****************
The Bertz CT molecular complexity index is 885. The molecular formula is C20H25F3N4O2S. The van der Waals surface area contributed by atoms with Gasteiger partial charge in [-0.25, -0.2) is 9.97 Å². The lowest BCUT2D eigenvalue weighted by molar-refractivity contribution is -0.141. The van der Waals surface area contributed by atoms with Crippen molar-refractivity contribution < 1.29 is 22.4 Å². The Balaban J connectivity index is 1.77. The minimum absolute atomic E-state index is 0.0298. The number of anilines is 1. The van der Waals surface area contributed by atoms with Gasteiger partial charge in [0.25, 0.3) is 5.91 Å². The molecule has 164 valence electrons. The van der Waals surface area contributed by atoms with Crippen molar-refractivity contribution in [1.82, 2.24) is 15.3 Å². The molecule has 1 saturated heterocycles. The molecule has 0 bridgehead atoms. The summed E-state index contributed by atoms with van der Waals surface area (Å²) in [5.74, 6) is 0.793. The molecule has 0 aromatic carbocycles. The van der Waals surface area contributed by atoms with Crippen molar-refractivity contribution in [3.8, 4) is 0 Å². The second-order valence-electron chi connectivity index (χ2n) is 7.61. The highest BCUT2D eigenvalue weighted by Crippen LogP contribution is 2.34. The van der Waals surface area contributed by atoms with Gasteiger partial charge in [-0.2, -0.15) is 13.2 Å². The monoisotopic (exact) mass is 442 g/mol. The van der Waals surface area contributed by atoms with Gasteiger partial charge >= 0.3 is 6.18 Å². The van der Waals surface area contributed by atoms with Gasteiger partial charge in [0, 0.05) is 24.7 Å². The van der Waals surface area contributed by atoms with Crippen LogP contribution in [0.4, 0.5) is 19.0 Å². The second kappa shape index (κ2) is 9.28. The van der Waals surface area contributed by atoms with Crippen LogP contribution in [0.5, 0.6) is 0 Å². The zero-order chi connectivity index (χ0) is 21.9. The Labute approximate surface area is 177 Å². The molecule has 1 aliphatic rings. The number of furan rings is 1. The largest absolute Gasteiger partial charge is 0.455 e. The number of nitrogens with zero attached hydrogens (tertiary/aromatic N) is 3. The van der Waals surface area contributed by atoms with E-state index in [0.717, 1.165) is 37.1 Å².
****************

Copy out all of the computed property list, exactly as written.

The Bertz CT molecular complexity index is 885. The molecular formula is C20H25F3N4O2S. The van der Waals surface area contributed by atoms with Gasteiger partial charge in [-0.25, -0.2) is 9.97 Å². The lowest BCUT2D eigenvalue weighted by molar-refractivity contribution is -0.141. The van der Waals surface area contributed by atoms with Crippen molar-refractivity contribution < 1.29 is 22.4 Å². The Balaban J connectivity index is 1.77. The minimum absolute atomic E-state index is 0.0298. The number of anilines is 1. The van der Waals surface area contributed by atoms with Gasteiger partial charge in [0.25, 0.3) is 5.91 Å². The molecule has 164 valence electrons. The van der Waals surface area contributed by atoms with Crippen molar-refractivity contribution in [1.82, 2.24) is 15.3 Å². The molecule has 1 saturated heterocycles. The molecule has 0 bridgehead atoms. The summed E-state index contributed by atoms with van der Waals surface area (Å²) in [5.74, 6) is 0.793. The molecule has 0 aromatic carbocycles. The van der Waals surface area contributed by atoms with Crippen molar-refractivity contribution in [3.8, 4) is 0 Å². The second-order valence-electron chi connectivity index (χ2n) is 7.61. The highest BCUT2D eigenvalue weighted by Crippen LogP contribution is 2.34. The van der Waals surface area contributed by atoms with Gasteiger partial charge in [-0.2, -0.15) is 13.2 Å². The monoisotopic (exact) mass is 442 g/mol. The van der Waals surface area contributed by atoms with Gasteiger partial charge >= 0.3 is 6.18 Å². The van der Waals surface area contributed by atoms with Gasteiger partial charge in [0, 0.05) is 24.7 Å². The van der Waals surface area contributed by atoms with Crippen LogP contribution in [0.4, 0.5) is 19.0 Å². The second kappa shape index (κ2) is 9.28. The van der Waals surface area contributed by atoms with Crippen LogP contribution in [0.5, 0.6) is 0 Å². The zero-order chi connectivity index (χ0) is 21.9. The Labute approximate surface area is 177 Å². The molecule has 1 aliphatic rings. The number of furan rings is 1. The largest absolute Gasteiger partial charge is 0.455 e. The number of nitrogens with zero attached hydrogens (tertiary/aromatic N) is 3. The van der Waals surface area contributed by atoms with E-state index in [0.717, 1.165) is 37.1 Å².